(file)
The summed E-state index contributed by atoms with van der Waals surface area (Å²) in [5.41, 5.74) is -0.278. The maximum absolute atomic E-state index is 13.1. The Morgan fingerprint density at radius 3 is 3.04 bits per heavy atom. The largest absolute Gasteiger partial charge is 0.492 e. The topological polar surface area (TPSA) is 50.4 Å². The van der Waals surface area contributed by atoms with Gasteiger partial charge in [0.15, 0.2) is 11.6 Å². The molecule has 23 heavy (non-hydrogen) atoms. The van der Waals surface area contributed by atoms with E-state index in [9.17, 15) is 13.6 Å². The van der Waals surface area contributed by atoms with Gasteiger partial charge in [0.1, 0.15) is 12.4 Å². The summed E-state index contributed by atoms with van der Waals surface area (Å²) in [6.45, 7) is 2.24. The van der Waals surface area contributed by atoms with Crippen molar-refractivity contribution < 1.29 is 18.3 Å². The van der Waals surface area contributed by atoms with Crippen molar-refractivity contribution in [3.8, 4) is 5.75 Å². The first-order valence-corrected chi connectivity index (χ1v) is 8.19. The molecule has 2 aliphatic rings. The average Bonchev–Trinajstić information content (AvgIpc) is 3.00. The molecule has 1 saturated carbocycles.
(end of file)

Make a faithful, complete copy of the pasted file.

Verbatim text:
The summed E-state index contributed by atoms with van der Waals surface area (Å²) in [5.41, 5.74) is -0.278. The maximum absolute atomic E-state index is 13.1. The Morgan fingerprint density at radius 3 is 3.04 bits per heavy atom. The largest absolute Gasteiger partial charge is 0.492 e. The topological polar surface area (TPSA) is 50.4 Å². The van der Waals surface area contributed by atoms with Gasteiger partial charge in [0.15, 0.2) is 11.6 Å². The molecule has 23 heavy (non-hydrogen) atoms. The van der Waals surface area contributed by atoms with E-state index in [9.17, 15) is 13.6 Å². The van der Waals surface area contributed by atoms with Gasteiger partial charge in [0.1, 0.15) is 12.4 Å². The summed E-state index contributed by atoms with van der Waals surface area (Å²) in [6.45, 7) is 2.24. The van der Waals surface area contributed by atoms with Crippen molar-refractivity contribution < 1.29 is 18.3 Å². The van der Waals surface area contributed by atoms with Crippen molar-refractivity contribution in [3.8, 4) is 5.75 Å². The first-order valence-corrected chi connectivity index (χ1v) is 8.19. The molecule has 2 aliphatic rings. The average Bonchev–Trinajstić information content (AvgIpc) is 3.00. The molecule has 1 saturated carbocycles.